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Political Reform Blog

A Blog from New America's Political Reform Program

Landmark Federal Case Upholds Instant Runoff Voting

Published:  April 17, 2010

In a landmark opinion issued late on Friday, Federal District Court Judge Richard Seeborg upheld the constitutionality of San Francisco’s Ranked Choice Voting method, the first time a federal court has weighed in on the subject of Instant Runoff Voting (IRV).

This is a great contribution to the field of election reform and another in a series of decisions which clearly upholds the legality and constitutionality of Instant Runoff Voting. Yet another court has said “no” to the tired arguments that IRV somehow runs contrary to the “one person, one vote” principle or that some votes count more than others with IRV. The judge methodically disposed of these objections in a nineteen page decision.

This, of course, was not the first time a court has addressed IRV. The supreme courts of Massachusetts and Minnesota have previously ruled in favor of this election method. Both opinions were strong ones and the recent Minnesota decision, issued in June, was unanimous. Judge Seeborg quoted approvingly from those decisions which he called “thoroughly reasoned analyses.”

Seeborg’s decision reads like a civics lesson. The Judge reaches back to the 19th century for a United States Supreme Court decision which said “the science of government is the most abstruse of all sciences. It is a science of experimentation. Accordingly, the Constitution does not compel a fixed method of choosing state or local officers or representatives.”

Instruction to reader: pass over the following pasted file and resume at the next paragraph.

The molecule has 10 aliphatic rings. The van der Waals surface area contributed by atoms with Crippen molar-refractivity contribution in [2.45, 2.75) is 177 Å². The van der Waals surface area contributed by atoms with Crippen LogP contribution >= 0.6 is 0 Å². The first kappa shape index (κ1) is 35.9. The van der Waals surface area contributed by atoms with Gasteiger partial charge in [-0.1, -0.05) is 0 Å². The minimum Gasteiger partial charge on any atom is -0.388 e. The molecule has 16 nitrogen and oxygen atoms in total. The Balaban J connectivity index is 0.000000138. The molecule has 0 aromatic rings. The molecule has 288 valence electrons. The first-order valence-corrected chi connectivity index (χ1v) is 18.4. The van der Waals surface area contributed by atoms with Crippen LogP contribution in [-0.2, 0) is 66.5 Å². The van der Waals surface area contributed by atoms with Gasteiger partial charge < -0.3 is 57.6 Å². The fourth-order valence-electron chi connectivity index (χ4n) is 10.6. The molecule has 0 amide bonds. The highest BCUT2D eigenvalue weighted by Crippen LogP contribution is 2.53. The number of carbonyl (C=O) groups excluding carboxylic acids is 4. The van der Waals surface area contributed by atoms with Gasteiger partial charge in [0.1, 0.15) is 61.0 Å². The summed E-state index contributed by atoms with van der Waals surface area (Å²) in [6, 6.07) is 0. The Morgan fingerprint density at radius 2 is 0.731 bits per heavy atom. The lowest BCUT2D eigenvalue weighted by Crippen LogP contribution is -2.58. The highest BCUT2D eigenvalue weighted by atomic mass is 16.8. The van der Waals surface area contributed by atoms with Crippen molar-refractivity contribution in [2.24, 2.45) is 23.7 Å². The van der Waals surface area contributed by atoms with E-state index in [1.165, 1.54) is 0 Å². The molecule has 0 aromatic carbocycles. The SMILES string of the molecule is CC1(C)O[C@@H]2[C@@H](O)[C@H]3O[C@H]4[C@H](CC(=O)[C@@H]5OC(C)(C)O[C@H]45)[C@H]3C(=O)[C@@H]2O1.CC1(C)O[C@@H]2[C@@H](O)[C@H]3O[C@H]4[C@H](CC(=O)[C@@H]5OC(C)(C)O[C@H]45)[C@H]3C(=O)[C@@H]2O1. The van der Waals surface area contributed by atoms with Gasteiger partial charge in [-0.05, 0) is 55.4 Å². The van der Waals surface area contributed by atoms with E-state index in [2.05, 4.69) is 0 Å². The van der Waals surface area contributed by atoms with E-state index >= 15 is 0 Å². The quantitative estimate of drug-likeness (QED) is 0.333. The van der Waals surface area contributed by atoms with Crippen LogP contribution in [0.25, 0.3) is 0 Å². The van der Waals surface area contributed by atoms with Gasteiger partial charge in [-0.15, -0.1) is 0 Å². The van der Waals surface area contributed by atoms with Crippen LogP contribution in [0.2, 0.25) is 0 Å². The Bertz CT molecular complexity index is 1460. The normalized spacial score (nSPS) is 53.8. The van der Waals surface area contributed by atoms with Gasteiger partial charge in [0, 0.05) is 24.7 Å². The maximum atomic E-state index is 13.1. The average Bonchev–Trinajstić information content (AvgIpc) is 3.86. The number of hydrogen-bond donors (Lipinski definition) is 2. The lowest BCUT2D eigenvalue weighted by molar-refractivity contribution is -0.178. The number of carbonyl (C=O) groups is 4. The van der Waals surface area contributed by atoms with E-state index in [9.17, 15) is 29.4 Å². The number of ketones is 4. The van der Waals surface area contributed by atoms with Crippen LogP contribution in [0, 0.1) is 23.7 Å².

Having established that local governments can figure out how to pick their own representatives, and that “no right is more precious in a free country than that of having a voice in the election,” the decision goes on to recognize the limitations of “first-past-the-post” (winner-take-all) elections and notes how instant runoff voting can be an improvement.

Critically, this decision acknowledges the sophistication of the Ranked Choice Voting method and how it better serves the populace, in particular those who may find themselves in the minority. The judge points to the Massachusetts decision which said that the purpose of voters stating their preferences for candidates instead of voting for just one candidate “is not a derogation from the principle of equality but an attempt to reflect it with more exquisite accuracy.”

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